I didn’t grow up playing sports and don’t consider myself to have much athletic ability at all, so I have very little experience with youth sports. When my oldest kids were young and their friends began playing sports I found it somewhat ridiculous. I mean there are plenty of years for sports. Why do our kids have to be on a team by the age of five to succeed in life?
We were slow to jump on the sports-crazed bandwagon with a rec class here or there. It wasn’t until our oldest fell in love with basketball that we began to explore the world of club and competitive sports. I remember a time when his friends were playing in a summer league and I balked at the idea of playing a sport beyond the traditional season. Wouldn’t you know – our boys have now been playing basketball in its intended season of winter AND summer for so many years that I don’t remember what it was like before this.
Still feeling unsure about the demands of youth sports on our kids, we signed our daughter up for a gymnastics class. This was primarily for therapeutic reasons after she graduated from occupational therapy. We were encouraged that gymnastics would teach her body control and be a good outlet for her. However, after one round of classes, she was invited to begin the competitive team track and it upped the ante more than we ever expected. Gymnastics is our most expensive monthly bill (after our mortgage) and our biggest time commitment. If I’m being honest, I teeter between being grateful she has the opportunity and wondering what in the world we are doing forking out all this money for a sport.
The whole family goes to games and competitions. I absolutely love watching my kids play and compete. Most of the time my big boys get particularly embarrassed by me cheering too loud. I’m competitive by nature, so it’s very easy for me to get drawn into the game and become THAT Sports Mom.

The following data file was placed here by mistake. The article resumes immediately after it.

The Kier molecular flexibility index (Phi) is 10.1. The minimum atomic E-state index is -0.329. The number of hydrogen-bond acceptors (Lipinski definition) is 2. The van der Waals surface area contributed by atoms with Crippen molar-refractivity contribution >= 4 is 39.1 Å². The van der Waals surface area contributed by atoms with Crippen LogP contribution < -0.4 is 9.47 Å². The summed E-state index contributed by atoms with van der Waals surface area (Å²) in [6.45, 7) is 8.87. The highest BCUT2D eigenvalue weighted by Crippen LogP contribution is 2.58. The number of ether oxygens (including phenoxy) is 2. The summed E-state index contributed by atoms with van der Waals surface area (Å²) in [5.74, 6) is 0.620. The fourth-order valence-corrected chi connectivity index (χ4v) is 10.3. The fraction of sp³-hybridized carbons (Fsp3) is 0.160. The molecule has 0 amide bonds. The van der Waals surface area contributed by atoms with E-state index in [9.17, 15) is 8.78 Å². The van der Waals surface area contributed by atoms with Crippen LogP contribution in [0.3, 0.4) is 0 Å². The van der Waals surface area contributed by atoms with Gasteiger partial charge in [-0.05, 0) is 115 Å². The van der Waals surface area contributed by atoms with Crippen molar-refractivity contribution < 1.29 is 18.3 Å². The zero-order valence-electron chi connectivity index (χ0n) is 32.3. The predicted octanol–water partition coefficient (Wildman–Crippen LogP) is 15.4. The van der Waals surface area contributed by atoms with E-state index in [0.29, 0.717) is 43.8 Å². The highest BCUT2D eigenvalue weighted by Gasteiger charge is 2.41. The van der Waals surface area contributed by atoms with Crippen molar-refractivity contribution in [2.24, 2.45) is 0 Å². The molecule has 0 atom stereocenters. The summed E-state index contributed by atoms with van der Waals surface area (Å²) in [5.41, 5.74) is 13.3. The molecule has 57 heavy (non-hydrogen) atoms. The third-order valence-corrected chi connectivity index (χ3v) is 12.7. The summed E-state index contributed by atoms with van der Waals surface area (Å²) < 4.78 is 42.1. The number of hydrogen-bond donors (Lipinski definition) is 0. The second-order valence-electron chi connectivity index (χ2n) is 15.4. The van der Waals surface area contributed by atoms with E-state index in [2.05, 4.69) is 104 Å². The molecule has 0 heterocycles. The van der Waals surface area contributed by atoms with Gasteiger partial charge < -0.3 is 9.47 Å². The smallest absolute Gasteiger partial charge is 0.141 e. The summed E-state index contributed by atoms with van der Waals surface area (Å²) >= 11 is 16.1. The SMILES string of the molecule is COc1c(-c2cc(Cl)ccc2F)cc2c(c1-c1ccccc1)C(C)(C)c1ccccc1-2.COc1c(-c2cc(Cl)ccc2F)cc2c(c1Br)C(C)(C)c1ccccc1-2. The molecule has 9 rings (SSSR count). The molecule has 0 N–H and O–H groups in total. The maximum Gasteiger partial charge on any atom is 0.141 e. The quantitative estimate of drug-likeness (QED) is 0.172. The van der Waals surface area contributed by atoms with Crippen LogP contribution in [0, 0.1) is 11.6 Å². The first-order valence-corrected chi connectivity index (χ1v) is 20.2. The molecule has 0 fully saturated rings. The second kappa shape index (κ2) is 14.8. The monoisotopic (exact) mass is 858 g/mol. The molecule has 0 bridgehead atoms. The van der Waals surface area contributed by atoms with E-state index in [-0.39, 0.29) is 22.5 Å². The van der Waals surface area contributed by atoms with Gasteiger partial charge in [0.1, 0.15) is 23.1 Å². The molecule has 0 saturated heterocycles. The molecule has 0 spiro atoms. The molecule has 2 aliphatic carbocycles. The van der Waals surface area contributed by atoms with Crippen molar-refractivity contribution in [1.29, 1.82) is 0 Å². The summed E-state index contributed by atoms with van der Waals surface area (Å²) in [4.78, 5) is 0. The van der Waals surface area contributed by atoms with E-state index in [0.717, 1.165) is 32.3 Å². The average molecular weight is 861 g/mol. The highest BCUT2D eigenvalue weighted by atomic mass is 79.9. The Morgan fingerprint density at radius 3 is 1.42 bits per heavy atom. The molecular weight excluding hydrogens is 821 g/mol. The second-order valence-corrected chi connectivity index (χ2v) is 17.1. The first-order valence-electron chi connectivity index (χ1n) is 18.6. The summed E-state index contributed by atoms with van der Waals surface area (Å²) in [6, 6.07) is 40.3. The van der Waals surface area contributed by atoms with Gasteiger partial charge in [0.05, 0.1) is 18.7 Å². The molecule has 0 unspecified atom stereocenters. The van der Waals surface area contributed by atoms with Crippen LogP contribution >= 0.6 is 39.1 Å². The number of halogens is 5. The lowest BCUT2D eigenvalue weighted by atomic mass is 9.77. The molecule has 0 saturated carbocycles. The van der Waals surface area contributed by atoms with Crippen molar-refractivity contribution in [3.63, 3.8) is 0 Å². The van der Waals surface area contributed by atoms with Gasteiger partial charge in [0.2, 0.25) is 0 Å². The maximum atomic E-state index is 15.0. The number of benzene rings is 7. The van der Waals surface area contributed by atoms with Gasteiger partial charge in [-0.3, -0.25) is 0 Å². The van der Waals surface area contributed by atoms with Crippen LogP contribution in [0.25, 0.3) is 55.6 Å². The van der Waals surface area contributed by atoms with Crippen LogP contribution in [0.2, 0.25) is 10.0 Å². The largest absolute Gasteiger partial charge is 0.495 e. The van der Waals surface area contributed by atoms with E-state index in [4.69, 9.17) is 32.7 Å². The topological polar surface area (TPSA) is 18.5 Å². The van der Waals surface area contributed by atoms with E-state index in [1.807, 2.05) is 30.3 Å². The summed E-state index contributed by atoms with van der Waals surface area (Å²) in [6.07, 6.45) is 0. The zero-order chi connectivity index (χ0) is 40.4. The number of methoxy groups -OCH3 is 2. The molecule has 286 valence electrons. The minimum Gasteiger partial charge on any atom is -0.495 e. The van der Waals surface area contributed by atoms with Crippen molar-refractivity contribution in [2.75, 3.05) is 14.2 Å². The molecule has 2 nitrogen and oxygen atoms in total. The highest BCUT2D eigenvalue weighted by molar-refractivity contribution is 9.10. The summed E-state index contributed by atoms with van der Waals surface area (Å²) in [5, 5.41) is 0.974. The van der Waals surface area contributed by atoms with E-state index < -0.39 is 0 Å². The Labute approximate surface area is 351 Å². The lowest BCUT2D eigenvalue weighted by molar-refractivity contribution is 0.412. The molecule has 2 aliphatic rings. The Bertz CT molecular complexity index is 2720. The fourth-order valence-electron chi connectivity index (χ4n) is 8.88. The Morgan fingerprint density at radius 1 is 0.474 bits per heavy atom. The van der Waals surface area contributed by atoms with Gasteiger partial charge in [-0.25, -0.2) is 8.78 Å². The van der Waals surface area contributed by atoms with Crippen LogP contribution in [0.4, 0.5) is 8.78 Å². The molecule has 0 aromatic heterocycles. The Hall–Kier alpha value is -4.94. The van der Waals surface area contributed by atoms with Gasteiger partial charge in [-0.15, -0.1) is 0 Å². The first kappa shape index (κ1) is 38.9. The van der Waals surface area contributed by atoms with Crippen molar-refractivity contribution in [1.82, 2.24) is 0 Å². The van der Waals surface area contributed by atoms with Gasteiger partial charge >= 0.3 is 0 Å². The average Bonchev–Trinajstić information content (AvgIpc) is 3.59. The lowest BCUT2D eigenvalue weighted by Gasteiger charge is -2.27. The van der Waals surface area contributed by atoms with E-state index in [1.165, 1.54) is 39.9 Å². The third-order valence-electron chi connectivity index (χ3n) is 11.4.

Many times it seems to me that youth sports are way out of control. Even with all our involvement in it, I question if it’s the right thing. It starts so early when kids should be able to just be kids. It costs so much for young families who are trying to make ends meet, and the demand of time is often extreme. My kids, although gifted and amazing, are not going to make it to the NBA or the Olympics, but they are still gaining a great deal from their athletic experience. My kids are gaining physical and inner strength. They are learning how to set and achieve goals, see the positive in loss and adversary, take direction, be committed, and they are learning how to work with others. These are all important life skills that they will continue to use beyond youth sports.
When I take all this into consideration I think the answer for my family is balance. My kids can and should be involved in youth sports as they are able. But should we come to a place where they can’t do anything else they want to be involved in because one sport takes all their time, then maybe we need to make some changes. Or if we find ourselves unable to pay our bills because we are spending too much on youth sports, then we would most certainly need to reevaluate. So while embracing all my potential concerns, I will also embrace the fun and the opportunity my kids have to learn and grow as they play youth sports.
Are your kids involved in sports? How have you found balance in their activities?